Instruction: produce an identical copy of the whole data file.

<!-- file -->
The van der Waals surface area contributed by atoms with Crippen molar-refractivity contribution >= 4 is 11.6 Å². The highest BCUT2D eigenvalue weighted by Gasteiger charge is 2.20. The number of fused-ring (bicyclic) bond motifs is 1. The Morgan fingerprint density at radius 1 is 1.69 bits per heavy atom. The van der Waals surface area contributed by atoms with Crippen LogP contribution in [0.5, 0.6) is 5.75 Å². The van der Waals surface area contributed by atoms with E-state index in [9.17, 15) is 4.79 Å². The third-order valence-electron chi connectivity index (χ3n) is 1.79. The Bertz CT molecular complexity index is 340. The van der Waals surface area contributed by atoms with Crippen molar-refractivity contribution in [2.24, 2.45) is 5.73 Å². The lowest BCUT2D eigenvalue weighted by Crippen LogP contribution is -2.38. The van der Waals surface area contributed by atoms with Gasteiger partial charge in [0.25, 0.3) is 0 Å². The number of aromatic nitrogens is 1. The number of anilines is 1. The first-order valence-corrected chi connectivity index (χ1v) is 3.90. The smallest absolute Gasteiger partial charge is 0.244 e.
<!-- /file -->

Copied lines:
The van der Waals surface area contributed by atoms with Crippen molar-refractivity contribution >= 4 is 11.6 Å². The highest BCUT2D eigenvalue weighted by Gasteiger charge is 2.20. The number of fused-ring (bicyclic) bond motifs is 1. The Morgan fingerprint density at radius 1 is 1.69 bits per heavy atom. The van der Waals surface area contributed by atoms with Crippen LogP contribution in [0.5, 0.6) is 5.75 Å². The van der Waals surface area contributed by atoms with E-state index in [9.17, 15) is 4.79 Å². The third-order valence-electron chi connectivity index (χ3n) is 1.79. The Bertz CT molecular complexity index is 340. The van der Waals surface area contributed by atoms with Crippen molar-refractivity contribution in [2.24, 2.45) is 5.73 Å². The lowest BCUT2D eigenvalue weighted by Crippen LogP contribution is -2.38. The van der Waals surface area contributed by atoms with Gasteiger partial charge in [0.25, 0.3) is 0 Å². The number of aromatic nitrogens is 1. The number of anilines is 1. The first-order valence-corrected chi connectivity index (χ1v) is 3.90. The smallest absolute Gasteiger partial charge is 0.244 e.